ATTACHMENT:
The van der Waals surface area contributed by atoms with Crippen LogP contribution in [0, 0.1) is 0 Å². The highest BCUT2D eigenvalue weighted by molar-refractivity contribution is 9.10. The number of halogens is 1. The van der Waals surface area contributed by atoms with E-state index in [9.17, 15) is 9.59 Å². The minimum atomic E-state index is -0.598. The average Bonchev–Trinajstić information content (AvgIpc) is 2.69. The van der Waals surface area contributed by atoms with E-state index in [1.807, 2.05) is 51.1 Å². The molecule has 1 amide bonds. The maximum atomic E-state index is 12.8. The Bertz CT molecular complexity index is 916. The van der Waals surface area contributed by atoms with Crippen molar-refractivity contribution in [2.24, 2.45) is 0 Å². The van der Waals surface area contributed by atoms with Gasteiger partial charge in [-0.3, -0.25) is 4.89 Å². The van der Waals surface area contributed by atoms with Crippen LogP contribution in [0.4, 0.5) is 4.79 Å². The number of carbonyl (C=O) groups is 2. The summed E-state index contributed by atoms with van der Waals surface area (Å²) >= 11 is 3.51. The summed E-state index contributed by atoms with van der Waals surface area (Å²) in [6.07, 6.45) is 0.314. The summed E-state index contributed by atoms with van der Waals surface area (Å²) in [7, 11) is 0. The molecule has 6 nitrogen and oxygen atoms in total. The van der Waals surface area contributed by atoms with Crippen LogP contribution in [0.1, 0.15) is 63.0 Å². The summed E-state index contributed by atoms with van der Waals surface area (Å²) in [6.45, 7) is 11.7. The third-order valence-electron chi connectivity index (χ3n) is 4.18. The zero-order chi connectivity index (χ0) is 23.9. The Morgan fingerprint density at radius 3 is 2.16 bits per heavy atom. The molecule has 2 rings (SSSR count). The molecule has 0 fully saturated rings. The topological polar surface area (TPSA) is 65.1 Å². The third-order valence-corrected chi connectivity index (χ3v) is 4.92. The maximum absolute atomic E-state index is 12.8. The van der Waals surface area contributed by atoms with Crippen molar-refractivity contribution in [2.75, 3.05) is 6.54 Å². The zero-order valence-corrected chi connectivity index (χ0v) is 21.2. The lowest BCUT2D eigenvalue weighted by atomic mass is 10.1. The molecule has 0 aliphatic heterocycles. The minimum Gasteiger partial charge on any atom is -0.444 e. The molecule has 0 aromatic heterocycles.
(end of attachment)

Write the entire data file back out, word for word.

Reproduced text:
The van der Waals surface area contributed by atoms with Crippen LogP contribution in [0, 0.1) is 0 Å². The highest BCUT2D eigenvalue weighted by molar-refractivity contribution is 9.10. The number of halogens is 1. The van der Waals surface area contributed by atoms with E-state index in [9.17, 15) is 9.59 Å². The minimum atomic E-state index is -0.598. The average Bonchev–Trinajstić information content (AvgIpc) is 2.69. The van der Waals surface area contributed by atoms with E-state index in [1.807, 2.05) is 51.1 Å². The molecule has 1 amide bonds. The maximum atomic E-state index is 12.8. The Bertz CT molecular complexity index is 916. The van der Waals surface area contributed by atoms with Crippen molar-refractivity contribution in [2.24, 2.45) is 0 Å². The van der Waals surface area contributed by atoms with Gasteiger partial charge in [-0.3, -0.25) is 4.89 Å². The van der Waals surface area contributed by atoms with Crippen LogP contribution in [0.4, 0.5) is 4.79 Å². The number of carbonyl (C=O) groups is 2. The summed E-state index contributed by atoms with van der Waals surface area (Å²) >= 11 is 3.51. The summed E-state index contributed by atoms with van der Waals surface area (Å²) in [6.07, 6.45) is 0.314. The summed E-state index contributed by atoms with van der Waals surface area (Å²) in [7, 11) is 0. The molecule has 6 nitrogen and oxygen atoms in total. The van der Waals surface area contributed by atoms with Crippen LogP contribution in [0.1, 0.15) is 63.0 Å². The summed E-state index contributed by atoms with van der Waals surface area (Å²) in [6.45, 7) is 11.7. The third-order valence-electron chi connectivity index (χ3n) is 4.18. The zero-order chi connectivity index (χ0) is 23.9. The Morgan fingerprint density at radius 3 is 2.16 bits per heavy atom. The molecule has 2 rings (SSSR count). The molecule has 0 fully saturated rings. The topological polar surface area (TPSA) is 65.1 Å². The third-order valence-corrected chi connectivity index (χ3v) is 4.92. The maximum absolute atomic E-state index is 12.8. The van der Waals surface area contributed by atoms with Crippen molar-refractivity contribution in [2.75, 3.05) is 6.54 Å². The zero-order valence-corrected chi connectivity index (χ0v) is 21.2. The lowest BCUT2D eigenvalue weighted by atomic mass is 10.1. The molecule has 0 aliphatic heterocycles. The minimum Gasteiger partial charge on any atom is -0.444 e. The molecule has 0 aromatic heterocycles.